North-east academics are researching ways to improve the mental health of farmers amid rising concerns about the number of workers in the agricultural sector taking their own lives.
The new project at Robert Gordon University (RGU) is aimed at enhancing the wellbeing of the nation’s farming population and has been formed after studies showed that, on average, one farmer commits suicide every week in the UK.
Those behind the study also fear that the stress which accompanies the job can lead to an increased likelihood of farmers becoming injured at work.
The team of researchers from the university’s School of Health Sciences, along with experts from NHS Grampian, will gather the opinions of local farmers on what can be done to help them cope with the demands of their job.
It is hoped that the scheme will result in some long-term solutions being discovered which could ensure a happier and healthier future for farmers.
Professor Kay Cooper and Professor Liz Hancock will lead the team.
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Professor Cooper said: “We know that farmers and others working in the agriculture sector regularly experience distress, anxiety and depression, which in turn are related to greater risk of injury.
“Recent figures from the Office for National Statistics show that the suicide rate of farmers is at a worrying level – with on average one farmer committing suicide each week in the UK.”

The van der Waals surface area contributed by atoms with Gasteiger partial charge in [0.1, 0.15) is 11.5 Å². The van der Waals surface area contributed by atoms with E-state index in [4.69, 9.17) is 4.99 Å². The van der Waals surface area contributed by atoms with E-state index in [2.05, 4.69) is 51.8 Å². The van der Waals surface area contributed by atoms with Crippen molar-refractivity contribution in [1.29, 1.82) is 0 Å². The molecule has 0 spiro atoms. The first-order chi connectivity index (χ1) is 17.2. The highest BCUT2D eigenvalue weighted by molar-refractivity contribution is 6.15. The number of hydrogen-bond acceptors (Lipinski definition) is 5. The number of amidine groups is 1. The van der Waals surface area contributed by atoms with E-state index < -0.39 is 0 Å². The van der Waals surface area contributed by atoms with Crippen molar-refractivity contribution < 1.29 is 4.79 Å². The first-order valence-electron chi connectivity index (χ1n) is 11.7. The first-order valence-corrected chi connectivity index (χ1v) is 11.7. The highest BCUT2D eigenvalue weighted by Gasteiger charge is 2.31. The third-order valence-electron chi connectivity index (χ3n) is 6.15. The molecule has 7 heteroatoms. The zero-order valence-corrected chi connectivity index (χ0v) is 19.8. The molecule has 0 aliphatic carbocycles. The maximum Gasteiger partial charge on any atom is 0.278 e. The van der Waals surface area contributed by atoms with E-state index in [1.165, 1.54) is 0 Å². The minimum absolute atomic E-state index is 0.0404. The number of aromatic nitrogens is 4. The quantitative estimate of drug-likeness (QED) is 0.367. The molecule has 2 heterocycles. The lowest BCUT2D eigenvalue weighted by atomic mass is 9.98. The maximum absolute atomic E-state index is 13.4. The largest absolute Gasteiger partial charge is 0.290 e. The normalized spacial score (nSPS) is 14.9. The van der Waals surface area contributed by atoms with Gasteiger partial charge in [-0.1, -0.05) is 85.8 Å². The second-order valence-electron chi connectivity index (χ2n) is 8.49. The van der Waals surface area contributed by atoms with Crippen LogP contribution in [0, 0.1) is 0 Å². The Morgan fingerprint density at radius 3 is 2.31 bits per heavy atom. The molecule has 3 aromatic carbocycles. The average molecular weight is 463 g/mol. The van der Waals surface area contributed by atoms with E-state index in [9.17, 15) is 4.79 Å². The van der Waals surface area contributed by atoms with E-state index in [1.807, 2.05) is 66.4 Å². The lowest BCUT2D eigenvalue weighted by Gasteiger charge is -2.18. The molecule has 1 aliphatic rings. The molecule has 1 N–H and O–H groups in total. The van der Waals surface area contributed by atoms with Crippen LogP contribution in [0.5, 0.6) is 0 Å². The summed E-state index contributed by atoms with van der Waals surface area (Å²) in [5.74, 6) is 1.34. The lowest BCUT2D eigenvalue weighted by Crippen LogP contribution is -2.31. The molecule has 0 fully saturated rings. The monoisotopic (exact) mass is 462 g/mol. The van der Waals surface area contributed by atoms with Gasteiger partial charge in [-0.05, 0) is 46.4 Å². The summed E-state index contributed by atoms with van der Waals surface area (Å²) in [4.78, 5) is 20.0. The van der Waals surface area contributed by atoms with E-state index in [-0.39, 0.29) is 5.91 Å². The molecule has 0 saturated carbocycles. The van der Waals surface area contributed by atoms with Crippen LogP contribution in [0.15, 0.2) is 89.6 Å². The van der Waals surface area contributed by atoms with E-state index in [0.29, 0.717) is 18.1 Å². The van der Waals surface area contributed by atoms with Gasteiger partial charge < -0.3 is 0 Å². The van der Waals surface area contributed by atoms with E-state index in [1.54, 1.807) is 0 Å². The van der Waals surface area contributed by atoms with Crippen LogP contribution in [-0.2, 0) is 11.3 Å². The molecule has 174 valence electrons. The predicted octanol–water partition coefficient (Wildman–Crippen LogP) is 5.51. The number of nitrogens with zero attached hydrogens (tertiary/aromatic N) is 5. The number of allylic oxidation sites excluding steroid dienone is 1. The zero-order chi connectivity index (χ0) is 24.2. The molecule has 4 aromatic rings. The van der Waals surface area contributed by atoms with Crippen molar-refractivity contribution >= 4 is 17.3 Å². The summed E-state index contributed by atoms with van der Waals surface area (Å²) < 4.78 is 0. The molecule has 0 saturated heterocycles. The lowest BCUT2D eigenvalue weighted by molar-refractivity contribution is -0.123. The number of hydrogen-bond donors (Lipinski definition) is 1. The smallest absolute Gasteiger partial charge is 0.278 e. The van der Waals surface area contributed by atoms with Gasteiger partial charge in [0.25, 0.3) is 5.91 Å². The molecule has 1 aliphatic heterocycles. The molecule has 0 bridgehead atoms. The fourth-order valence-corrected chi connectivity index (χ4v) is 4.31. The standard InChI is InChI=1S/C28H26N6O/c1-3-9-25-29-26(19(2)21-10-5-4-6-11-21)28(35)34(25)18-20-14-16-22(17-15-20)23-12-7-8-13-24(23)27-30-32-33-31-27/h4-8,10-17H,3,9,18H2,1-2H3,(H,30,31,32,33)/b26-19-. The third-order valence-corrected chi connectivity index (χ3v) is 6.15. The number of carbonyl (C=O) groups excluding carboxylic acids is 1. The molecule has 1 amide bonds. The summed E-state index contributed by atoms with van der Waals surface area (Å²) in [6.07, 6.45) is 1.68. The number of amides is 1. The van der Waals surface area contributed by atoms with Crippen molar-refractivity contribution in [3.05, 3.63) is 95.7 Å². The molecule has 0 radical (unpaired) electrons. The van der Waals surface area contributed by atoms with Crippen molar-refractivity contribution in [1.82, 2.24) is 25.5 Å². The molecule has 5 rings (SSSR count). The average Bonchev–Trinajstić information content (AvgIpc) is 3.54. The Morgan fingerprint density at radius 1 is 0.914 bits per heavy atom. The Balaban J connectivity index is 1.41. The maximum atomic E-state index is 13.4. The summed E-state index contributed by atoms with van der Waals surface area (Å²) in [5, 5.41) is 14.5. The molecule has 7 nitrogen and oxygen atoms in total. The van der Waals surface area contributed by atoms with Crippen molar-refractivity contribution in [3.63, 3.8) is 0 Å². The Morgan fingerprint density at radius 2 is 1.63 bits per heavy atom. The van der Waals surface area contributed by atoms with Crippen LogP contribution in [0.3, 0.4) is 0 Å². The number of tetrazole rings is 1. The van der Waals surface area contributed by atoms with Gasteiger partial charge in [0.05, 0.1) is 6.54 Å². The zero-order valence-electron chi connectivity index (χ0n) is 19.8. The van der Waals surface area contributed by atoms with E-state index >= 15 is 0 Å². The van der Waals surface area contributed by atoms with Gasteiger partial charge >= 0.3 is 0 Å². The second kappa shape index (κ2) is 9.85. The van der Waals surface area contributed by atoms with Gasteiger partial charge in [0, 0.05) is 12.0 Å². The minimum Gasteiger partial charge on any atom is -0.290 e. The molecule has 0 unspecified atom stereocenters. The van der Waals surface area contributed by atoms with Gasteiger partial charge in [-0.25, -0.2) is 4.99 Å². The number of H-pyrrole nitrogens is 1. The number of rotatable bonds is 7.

Academic studies have already been performed looking into ways of relieving chronic occupational disease and other illnesses in the farming population, but of the 45 the researchers have examined only one had a particular focus on mental health – and did not apply to Scotland.
The National Farmers Union of Scotland (NFUS), is supporting the drive and will hold interviews with farmers at Thainstone and Orkney marts, before moving on to an “in-depth workshop phase”.
NFUS President, Andrew McCornick, said: “Mental health and wellbeing is a hugely important subject which too often is ignored in the farming community.
“Over the last few years we have been seeing more and more people coming out in our industry and shining a light on the issue of depression and anxiety, and how it can be so prevalent in farmers and crofters.”
The organisation made mental health the focal point of a panel session at its Autumn Conference last year, and featured a presentation on the subject at its annual meeting and conference earlier this year.